As the deadline for voters to register for the Nov. 6 presidential election approaches, Democrats outnumber Republicans in Pennsylvania. Despite massive voter education drives as advocacy groups rushed to help voters register and get a state ID many assumed would be needed to cast their ballot, the number of people registered to vote has fallen.
Tuesday Oct. 9 is the last day potential voters can register to participate in the upcoming election.
According to state Department of State statistics, there are 8.4 million registered voters across the state, as of Oct. 1. Philadelphia boasts more than any other county with more than 1 million voters from both parties hailing from the city.
Statewide, there are 4.2 million Democrats, 3.1 million Republicans, 589,000 independents and 485,000 in all other parties. In Philadelphia, those numbers are: roughly 821,000 Democrats, 130,000 Republicans, 79,000 independents and 22,000 others.
Though those figures will change slightly as state officials add the last eight days of registration figures to their data, registration for all parties appears far lower than in 2008.
In 2008, there were 8.8 million registered voters statewide — 4.5 million Democrats, 3.2 million Republicans and 1 million others. Those respective figures for Philadelphia were 1.1 million total, 880,000 Democrats, 147,000 Republicans and 99,000 others.
While overall the overall number of registered voters has declined, state statistics show that since the last presidential election, about 15,000 Philadelphians have changed their registration to join the Democratic Party. About 8,759 Republicans in Philadelphia have switched their party allegiance to the Democratic Party, along with 7,334 independents who joined the city’s dominant political party. By comparison, more than 10,000 Philadelphia voters have defected from the Democratic Party. According to the department, 10,024 Democrats have become Republican, along with 1,637 independents, who have also joined the GOP.
Those figures run counter to the statewide trend which showed more people switched to the Republican party than choose to become Democrats.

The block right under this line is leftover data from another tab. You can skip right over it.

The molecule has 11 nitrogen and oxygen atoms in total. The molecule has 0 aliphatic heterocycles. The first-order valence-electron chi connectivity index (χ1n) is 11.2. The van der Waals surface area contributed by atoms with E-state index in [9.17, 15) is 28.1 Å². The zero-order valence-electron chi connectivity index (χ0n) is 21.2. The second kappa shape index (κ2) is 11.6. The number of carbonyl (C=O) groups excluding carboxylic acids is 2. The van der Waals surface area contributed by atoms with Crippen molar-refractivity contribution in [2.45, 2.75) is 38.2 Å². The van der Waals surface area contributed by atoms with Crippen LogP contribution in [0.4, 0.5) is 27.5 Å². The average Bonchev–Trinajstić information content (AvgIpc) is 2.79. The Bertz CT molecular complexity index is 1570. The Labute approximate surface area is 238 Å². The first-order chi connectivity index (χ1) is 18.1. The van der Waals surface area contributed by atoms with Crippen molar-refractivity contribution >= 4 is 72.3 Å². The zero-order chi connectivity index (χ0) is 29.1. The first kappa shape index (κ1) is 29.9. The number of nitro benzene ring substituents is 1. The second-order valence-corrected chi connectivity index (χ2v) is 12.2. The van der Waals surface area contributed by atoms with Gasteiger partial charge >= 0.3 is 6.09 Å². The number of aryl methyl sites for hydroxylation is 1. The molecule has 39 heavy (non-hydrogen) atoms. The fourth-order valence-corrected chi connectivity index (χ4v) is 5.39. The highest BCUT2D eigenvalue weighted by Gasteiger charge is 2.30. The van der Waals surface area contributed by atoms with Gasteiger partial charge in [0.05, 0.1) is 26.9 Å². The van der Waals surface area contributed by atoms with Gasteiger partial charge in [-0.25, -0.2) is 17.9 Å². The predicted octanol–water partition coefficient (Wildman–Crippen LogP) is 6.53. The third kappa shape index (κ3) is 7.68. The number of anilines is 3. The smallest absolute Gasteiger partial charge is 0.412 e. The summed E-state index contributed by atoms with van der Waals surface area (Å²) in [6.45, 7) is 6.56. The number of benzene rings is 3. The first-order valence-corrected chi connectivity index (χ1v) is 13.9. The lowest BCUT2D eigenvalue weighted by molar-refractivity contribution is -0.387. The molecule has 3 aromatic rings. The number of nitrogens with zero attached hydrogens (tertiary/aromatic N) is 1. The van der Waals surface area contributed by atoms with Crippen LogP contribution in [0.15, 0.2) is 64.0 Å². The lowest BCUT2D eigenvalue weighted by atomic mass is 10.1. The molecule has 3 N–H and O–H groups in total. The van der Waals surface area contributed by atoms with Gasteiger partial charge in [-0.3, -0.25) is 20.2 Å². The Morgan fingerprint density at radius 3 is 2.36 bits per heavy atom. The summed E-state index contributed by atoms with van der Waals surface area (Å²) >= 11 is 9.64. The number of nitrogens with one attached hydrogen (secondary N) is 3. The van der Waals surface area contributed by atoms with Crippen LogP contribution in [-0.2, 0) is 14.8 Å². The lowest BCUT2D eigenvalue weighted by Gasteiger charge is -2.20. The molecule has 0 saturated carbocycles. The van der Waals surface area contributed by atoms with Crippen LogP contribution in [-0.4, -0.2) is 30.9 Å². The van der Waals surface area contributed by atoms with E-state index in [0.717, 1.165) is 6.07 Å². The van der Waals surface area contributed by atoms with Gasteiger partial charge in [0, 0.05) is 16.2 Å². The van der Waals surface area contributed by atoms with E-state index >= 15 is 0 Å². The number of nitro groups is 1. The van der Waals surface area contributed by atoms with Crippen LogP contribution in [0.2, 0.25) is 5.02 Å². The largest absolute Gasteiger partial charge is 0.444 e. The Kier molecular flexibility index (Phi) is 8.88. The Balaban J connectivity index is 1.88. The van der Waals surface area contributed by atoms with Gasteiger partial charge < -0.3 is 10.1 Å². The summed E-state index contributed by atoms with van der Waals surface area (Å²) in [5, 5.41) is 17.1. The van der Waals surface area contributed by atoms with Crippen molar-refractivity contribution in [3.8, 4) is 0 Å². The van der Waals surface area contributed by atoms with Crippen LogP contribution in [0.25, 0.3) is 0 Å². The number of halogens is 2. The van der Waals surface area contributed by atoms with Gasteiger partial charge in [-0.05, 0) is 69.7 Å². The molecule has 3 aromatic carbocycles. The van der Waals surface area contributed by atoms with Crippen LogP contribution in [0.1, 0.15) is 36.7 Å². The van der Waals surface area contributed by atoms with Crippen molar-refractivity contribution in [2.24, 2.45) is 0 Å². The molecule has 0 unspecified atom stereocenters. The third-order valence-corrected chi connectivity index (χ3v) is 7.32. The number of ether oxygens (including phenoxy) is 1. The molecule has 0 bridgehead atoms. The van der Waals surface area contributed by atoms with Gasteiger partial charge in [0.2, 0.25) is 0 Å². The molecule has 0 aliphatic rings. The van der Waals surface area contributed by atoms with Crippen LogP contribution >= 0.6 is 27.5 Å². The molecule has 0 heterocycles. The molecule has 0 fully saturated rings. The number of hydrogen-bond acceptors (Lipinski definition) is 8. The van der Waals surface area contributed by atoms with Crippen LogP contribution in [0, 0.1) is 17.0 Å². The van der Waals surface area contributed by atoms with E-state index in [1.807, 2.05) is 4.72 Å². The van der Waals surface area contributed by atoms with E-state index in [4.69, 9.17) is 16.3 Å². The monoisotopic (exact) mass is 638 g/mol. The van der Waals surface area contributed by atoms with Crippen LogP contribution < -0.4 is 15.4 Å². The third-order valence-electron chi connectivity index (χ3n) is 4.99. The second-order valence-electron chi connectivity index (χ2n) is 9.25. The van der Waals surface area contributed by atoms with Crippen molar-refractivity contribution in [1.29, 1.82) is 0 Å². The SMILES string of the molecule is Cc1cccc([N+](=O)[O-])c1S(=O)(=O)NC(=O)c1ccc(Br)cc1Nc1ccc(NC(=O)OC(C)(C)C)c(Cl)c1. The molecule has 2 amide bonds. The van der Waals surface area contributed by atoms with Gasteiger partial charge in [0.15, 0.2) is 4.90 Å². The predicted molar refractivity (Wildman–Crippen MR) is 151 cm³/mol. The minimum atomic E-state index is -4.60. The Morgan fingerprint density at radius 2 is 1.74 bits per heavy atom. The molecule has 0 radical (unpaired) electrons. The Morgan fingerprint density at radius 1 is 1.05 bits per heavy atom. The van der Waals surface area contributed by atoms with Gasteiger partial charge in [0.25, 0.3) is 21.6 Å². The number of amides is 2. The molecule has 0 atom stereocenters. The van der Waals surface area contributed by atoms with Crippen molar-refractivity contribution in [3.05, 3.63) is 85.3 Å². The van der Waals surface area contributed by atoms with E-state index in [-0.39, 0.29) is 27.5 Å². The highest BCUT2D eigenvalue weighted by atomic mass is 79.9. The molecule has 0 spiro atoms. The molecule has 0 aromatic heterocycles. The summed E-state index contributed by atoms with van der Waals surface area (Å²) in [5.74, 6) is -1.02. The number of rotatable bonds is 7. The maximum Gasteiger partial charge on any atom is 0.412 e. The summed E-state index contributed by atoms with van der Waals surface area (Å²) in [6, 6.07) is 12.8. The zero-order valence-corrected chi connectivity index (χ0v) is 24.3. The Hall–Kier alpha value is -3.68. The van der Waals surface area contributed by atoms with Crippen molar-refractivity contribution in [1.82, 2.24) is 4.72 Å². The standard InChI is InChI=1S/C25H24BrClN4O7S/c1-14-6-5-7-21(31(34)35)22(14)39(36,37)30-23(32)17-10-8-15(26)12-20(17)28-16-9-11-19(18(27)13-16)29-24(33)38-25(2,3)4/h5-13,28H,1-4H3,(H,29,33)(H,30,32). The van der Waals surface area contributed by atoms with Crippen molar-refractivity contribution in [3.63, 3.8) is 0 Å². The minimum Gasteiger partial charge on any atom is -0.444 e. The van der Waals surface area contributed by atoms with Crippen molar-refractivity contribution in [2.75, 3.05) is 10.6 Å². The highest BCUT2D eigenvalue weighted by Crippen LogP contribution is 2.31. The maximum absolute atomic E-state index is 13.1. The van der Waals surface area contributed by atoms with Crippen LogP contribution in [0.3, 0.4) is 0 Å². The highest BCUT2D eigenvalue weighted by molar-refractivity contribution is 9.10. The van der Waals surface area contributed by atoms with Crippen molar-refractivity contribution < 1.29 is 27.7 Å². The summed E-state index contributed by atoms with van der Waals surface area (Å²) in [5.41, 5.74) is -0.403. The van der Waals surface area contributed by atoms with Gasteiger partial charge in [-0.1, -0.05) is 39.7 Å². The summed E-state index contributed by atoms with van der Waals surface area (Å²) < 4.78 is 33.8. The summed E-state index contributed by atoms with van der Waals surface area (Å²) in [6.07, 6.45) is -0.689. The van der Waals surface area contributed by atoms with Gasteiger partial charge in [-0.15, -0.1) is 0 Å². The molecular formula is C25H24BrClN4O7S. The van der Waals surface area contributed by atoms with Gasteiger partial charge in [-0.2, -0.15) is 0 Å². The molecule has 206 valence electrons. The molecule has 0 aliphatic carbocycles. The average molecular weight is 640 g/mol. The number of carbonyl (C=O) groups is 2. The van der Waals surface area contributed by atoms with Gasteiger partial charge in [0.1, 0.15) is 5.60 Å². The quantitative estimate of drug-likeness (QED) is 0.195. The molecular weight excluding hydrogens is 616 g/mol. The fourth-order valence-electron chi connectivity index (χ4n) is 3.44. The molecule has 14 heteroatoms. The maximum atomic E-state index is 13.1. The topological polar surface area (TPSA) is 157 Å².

For the same period, 157,291 people switched registration to become Republicans — 114,549 Democrats made the change. As did 42,742 from other parties. For the Democratic Party, 68,916 Republicans decided to leave the GOP as did 46,453 from other parties.
In this year’s general election, poll workers across the state are required to ask voters to show photo identification, but voters will be allowed to cast ballots even if they do not have it after a ruling last week by Commonwealth Court.
A law requiring voters to have specific types of photo ID and requiring voters without acceptable IDs to cast provisional ballots, was enacted by Republicans who control the Legislature earlier this year without a single “yes” vote from any Democratic lawmaker.
But, Judge Robert Simpson halted parts of the law on grounds that some voters could be disenfranchised because the state had not done enough to make it possible for all voters to easily get IDs before the election.
Under a separate law that remains in effect, people voting in a polling place for the first time are required to show identification. Photo IDs, such as a Pennsylvania driver’s license are acceptable but not required. Voters can satisfy the requirement with nonphoto forms of identification, including a paycheck, a bank statement or a firearm permit.
The Associated Press contributed to this story.